• Psalm 6 (sung in silence)
    • Kyrie eleison
    • Pater noster/ the Lord’s Prayer
    • Psalm 85/86
    • Mitte ei Domine auxilium de sancto 
    • “Almighty everlasting God, the eternal salvation of those who believe in Thee”

These prayers were dedicated to the monk until he either got better or took a turn for the worse. 

Sources:

Lanfranc. The Monastic Constitutions of Lanfranc, translated by David Knowles, Thomas Nelson and Sons Ltd, London, 1951, Medieval Classics. 

Praying The Seven Penitential Psalms

After An 11th Century Sick Monk Ate Meat

The Rule of Saint Benedict mostly forbade monks from eating meat. The keyword here is “mostly.” Medieval monks were only allowed to eat meat if they were extremely ill. Of course, that didn’t stop them from creating loopholes in the later Middle Ages! However, in The Monastic Constitutions of Lanfranc, the author (Lanfranc, hence the name!) was pretty clear regarding what a monk needs to do after he consumed meat:

Penance.

Two People Roasting Meat | Add MS 42130 f.206v | Source: The British Library

His penance began as soon as he started eating. There is no time to waste when it comes to a human’s soul, after all! The monk wore his hood over his head and leaned on a staff if he needed to leave his bed. Because the monk was still ill when doing this, it is possible these actions solved other problems. A hood kept the monk’s head warm and a staff helped him walk. As mentioned in my last post, a monk could only stay in the infirmary if he was bedridden, so a staff was vital for safe movement due to his weakened state. Lanfranc does say that if a monk can get out of bed, he isn’t sick enough to be in the infirmary. Perhaps the monk used the staff if he needed to get out of bed to relieve himself or something of that sort. (Lanfranc does not specify his reasoning.)

When the monk felt well enough to return to his duties he underwent a long penitential ritual before he rejoined the community: 

  • Step 1: The monk was shaved. 
  • Step 2:  He entered the choir an hour before chapter. 
  • Step 3: During mass, the monk was not allowed to make an offering.
  • Step 4: When it was time to discipline wrongdoers in chapter, the monk stood up first.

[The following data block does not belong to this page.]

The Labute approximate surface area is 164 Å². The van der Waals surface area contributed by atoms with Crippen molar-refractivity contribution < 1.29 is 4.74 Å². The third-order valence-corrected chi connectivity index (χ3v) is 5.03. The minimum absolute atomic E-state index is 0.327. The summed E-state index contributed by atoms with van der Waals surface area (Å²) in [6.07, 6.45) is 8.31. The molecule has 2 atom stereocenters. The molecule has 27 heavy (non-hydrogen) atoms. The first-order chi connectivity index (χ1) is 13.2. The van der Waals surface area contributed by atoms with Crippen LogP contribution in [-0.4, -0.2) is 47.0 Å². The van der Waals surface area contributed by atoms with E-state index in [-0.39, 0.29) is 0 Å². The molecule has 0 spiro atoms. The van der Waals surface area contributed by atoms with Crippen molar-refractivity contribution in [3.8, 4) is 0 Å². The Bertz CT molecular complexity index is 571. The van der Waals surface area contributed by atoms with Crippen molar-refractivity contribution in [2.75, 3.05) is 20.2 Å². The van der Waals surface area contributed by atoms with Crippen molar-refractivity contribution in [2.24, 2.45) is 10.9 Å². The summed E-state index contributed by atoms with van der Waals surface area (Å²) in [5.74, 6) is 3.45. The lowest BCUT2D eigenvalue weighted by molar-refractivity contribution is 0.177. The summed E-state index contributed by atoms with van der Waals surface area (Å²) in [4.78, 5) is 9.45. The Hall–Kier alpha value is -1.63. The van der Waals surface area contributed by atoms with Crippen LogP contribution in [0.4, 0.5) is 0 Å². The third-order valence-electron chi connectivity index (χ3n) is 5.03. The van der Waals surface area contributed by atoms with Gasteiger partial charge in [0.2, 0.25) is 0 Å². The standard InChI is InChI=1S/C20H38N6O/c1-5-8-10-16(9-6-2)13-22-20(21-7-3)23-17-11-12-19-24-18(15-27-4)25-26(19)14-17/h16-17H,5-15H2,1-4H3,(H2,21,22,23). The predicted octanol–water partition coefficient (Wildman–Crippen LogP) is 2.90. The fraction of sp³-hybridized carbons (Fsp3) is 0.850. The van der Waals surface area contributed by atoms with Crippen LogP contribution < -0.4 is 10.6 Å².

• Step 5: He lay prostrate on the ground in front of the community and asked for forgiveness. 
  • Step 6: The abbot told him to stand.
  • Step 7: The monk stood and recited, “My Lord, I have been long in the infirmary borne down by sickness; I have offended in matters of food and drink and much else, and I have acted against our established discipline, and for this I beg of you absolution.” (The original Latin is “Domine, infirmitate mea grauatus in domo infirmorum diu fui; in cibo et potu et aliis multis offendi, et contra ordinem nostrum feci, et inde peto absolutionem uestram.”) 
  • Step 8: The abbot absolved him of his sins by saying, “May the almighty Lord absolve you from these and all other faults.” (The original Latin is:“Omnipotens Dominus absoluat uos ab his, et ab omnibus aliis uestris delictis.”) 
  • Step 9: The other monks said “Amen.” (The Latin word for “Amen” is the same.) 
  • Step 10: The monk went to the abbot’s feet before going back to the place he lay down earlier. 
  • Step 11: He thanked the abbot and the community for tending to him while he was sick. 
  • Step 12: He made three genuflections. 
  • Step 13: The abbot told the monk to eat mixtum that day and until he was completely recovered. (Mixtum was the extra meal oblates, sick monks and elderly monks ate so they wouldn’t go hungry during the day.) 

And that is the ritual! Clearly, Lanfranc took meat-eating extremely seriously. 

If a monk did not eat meat, Lanfranc instructs the abbot to decide when the sick monk could return to the community and whether or not he received special treatment in the future. 

Source:

Lanfranc. “The Care of the Sick and Their Indulgences.” The Monastic Constitutions of Lanfranc, translated by David Knowles, Thomas Nelson and Sons Ltd, London, 1951, pp. 119-120. Medieval Classics.

What Happened When An 11th Century Monk Needed To Go To The Infirmary

In my last post, I discussed what happened if a monk felt a little under the weather. Today’s post will describe what happened if a monk was sick enough to go to the infirmary. My main source is The Monastic Constitutions of Lanfranc. It was written in the 11th century by the Archbishop of Canterbury, Lanfranc, so these instructions are specifically what an 11th century Canterbury monk was to do when ill. However, in his Constitutions, Lanfranc does say that other monasteries are more than welcome to use this text as a guideline for themselves.